M-Learning Goes Corporate and Succeeds
As an advocate for corporate mobile learning, I’m always encouraged when I hear about a company that takes it seriously. Lots of companies have experimented with podcasts and some have even produced html based learning content for their customers or employees, but it has yet to win broad acceptance in the corporate training community. However, there are a few exceptions, companies that have taken the plunge and they are realizing the benefits of their investment in mobile learning.
In an earlier post, I wrote about Mobile Learning at Merrill Lynch, where they’ve adopted m-Learning as a serious option for training their employees. In another, similar success story, Accenture (a large consulting firm) has embraced mobile learning for their employees and their senior executives in particular. Here’s a link to an article in Training Magazine where they discuss the mobile learning program at Accenture.
Accenture chose to use mobile learning as an augmentation to it’s normal e-Learning platform, specifically for compliance training on a number of topics. Results from their internal surveys indicate that learners liked the new mobile training modality and they plan to offer more of it in the future. Highlights from their internal survey of learners include the following observations:
– more than 1000 completions of 7 courses
– overall satisfaction rating of 4.4 out of 5, compared to 4.0 out of 5 for traditional e-Learning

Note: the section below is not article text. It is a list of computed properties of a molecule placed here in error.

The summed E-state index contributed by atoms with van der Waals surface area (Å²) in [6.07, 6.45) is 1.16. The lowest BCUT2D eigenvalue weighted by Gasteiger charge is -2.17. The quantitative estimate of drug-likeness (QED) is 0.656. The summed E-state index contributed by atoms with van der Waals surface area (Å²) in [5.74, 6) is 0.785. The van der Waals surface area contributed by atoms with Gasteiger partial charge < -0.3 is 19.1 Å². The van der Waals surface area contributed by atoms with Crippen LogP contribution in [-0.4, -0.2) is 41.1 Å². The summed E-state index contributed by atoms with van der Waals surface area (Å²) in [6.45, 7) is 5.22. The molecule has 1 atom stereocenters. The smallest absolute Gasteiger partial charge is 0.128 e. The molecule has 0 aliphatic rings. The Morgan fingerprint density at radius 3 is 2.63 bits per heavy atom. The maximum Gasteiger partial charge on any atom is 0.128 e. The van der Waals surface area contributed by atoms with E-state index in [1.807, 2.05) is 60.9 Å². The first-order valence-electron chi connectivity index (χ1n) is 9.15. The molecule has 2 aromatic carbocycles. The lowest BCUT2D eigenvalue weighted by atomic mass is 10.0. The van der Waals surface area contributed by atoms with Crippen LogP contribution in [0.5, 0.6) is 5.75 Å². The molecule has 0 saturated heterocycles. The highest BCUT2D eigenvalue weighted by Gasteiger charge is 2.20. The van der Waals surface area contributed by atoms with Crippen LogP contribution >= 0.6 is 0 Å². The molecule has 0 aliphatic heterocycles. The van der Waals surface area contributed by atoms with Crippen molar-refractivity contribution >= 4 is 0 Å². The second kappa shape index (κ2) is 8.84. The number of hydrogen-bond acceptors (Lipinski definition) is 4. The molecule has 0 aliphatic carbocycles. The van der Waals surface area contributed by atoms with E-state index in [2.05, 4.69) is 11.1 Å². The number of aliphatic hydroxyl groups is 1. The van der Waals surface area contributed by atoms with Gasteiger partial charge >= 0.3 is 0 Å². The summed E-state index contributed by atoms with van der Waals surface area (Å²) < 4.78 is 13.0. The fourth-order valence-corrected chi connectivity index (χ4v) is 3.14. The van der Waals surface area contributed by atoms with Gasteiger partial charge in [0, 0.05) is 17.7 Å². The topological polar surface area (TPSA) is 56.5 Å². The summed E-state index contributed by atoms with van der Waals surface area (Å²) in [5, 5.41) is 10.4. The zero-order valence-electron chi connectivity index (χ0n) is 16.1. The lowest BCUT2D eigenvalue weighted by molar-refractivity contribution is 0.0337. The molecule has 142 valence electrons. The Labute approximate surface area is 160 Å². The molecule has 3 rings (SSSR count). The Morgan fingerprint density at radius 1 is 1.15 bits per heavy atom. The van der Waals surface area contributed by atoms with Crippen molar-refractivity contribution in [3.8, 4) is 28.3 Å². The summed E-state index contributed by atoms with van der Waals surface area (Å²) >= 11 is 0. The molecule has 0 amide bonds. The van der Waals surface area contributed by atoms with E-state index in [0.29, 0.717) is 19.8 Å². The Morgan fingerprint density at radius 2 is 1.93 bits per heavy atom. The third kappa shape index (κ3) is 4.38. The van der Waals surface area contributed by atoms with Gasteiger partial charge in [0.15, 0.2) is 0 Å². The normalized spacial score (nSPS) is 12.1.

– 92% of those surveyed would like to use their mobile device for training
– most executives who took the training would prefer their mobile learning in chunks of 10-15 minutes
– over half of the respondents would prefer an option to download their courses so they could take them when not connected to the Internet
An important thing to note here is the fact that some of the findings reinforce many of the guidelines we’ve been given when designing mobile learning assets. Those guidelines include keeping your mobile learning assets between 5-15 minutes (small chunks) and the suggestion that you consider the fact that the learner may not have a good connection/or any connection to the Internet. It’s good to see that the designers in this case took the time to consider these guidelines when designing their courses. You can read the whole article (here), make sure you read the “Quick Tips” section for some valuable insight into their design process, perhaps it can help you with your own designs. I really liked the idea of bookmarking all the pages, that makes a lot of sense for a mobile learner who may be intermittently engaged in your training.
Thanks to Training Magazine and author Sarah Boehle for this article.